The first prong of the Martinez/Trevino exception looks to whether King's state habeas counsel, Heath, was ineffective in failing to raise the ineffective assistance of trial counsel claims in King's first state habeas petition. King contends that Heath was ineffective because Heath failed to understand what arguments and evidence could be presented in the collateral proceeding, pointing to the letter that Heath sent to King in June 2000. In that letter, Heath claimed that “[t]he appeal of your case, both the direct appeal and the Writ, are based solely on the record of the case” and that “[n]o new evidence can be brought up at this stage.” Heath's belief that King's habeas petition could rely solely on the record was incorrect. Indeed, as the Supreme Court has said, “[i]neffective-assistance claims often depend on evidence outside the trial record.” Martinez, 566 U.S. at 13. The State does not directly counter King's contention that Heath was ineffective. Instead, the State argues that, even if Heath was ineffective, King has failed to show that each of his ineffective assistance claims is substantial (i.e., the second prong of the Martinez/Trevino exception). Thus, under these circumstances, we conclude that jurists of reason could debate whether Heath was ineffective in failing to raise any substantial ineffective assistance claims.9 See Trevino II, 829 F.3d at 349 (“[The petitioner] at least sufficiently pleaded that his state habeas counsel was ineffective so as to excuse his procedural default in failing to raise the ineffective-assistance-of-trial-counsel failure-to-investigate claim earlier.”).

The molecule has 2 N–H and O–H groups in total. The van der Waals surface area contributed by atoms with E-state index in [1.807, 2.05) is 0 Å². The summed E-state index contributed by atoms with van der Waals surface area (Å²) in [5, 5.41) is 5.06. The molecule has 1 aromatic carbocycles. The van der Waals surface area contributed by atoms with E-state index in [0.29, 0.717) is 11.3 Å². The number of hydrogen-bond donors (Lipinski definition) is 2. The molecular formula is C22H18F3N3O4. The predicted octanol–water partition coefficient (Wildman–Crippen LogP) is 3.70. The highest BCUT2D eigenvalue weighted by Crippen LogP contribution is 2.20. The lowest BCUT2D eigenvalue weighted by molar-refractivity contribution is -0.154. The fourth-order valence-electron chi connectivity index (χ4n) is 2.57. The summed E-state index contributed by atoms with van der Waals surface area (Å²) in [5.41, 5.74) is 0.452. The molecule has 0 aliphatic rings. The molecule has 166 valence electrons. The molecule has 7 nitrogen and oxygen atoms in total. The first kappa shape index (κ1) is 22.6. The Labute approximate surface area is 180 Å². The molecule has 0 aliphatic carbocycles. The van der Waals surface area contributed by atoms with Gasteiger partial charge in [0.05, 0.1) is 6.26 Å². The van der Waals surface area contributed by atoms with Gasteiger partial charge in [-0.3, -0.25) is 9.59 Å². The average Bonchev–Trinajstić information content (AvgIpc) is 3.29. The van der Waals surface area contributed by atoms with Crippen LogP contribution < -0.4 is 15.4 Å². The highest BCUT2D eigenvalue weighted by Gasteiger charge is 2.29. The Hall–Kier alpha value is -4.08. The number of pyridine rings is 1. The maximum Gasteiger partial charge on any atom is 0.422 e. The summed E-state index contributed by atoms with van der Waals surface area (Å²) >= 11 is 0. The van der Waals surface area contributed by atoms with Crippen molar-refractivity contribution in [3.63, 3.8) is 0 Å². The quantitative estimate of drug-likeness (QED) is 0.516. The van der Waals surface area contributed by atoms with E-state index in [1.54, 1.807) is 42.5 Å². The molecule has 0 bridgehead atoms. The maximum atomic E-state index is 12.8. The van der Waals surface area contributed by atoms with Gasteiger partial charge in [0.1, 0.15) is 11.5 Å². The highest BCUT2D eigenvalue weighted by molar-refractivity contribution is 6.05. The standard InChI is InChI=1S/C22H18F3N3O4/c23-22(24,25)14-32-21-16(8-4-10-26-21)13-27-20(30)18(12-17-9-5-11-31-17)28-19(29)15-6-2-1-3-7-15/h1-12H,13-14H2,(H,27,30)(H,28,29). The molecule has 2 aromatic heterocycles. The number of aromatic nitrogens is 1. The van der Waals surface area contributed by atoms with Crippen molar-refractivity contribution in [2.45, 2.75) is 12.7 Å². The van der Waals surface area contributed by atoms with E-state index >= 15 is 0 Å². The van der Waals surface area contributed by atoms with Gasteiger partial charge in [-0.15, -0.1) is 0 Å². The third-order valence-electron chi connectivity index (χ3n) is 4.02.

D. Second prong of the Martinez/Trevino Exception

The second prong of the Martinez/Trevino exception requires the ineffective assistance of trial counsel claim at issue to be substantial, which means that the claim must have some merit. Martinez, 566 U.S. at 14. Thus, we must assess whether the merits of the underlying ineffective assistance claims meet the threshold COA inquiry. See Trevino v. Davis (“Trevino III”), 861 F.3d 545, 548–49 (5th Cir. 2017) (“The substantiality of the underlying IATC claim is based on the same standard for granting a COA.”). If the merits of an underlying ineffective assistance claim meet the COA inquiry, then that claim is “substantial” under the Martinez/Trevino second prong for the purpose of granting a COA.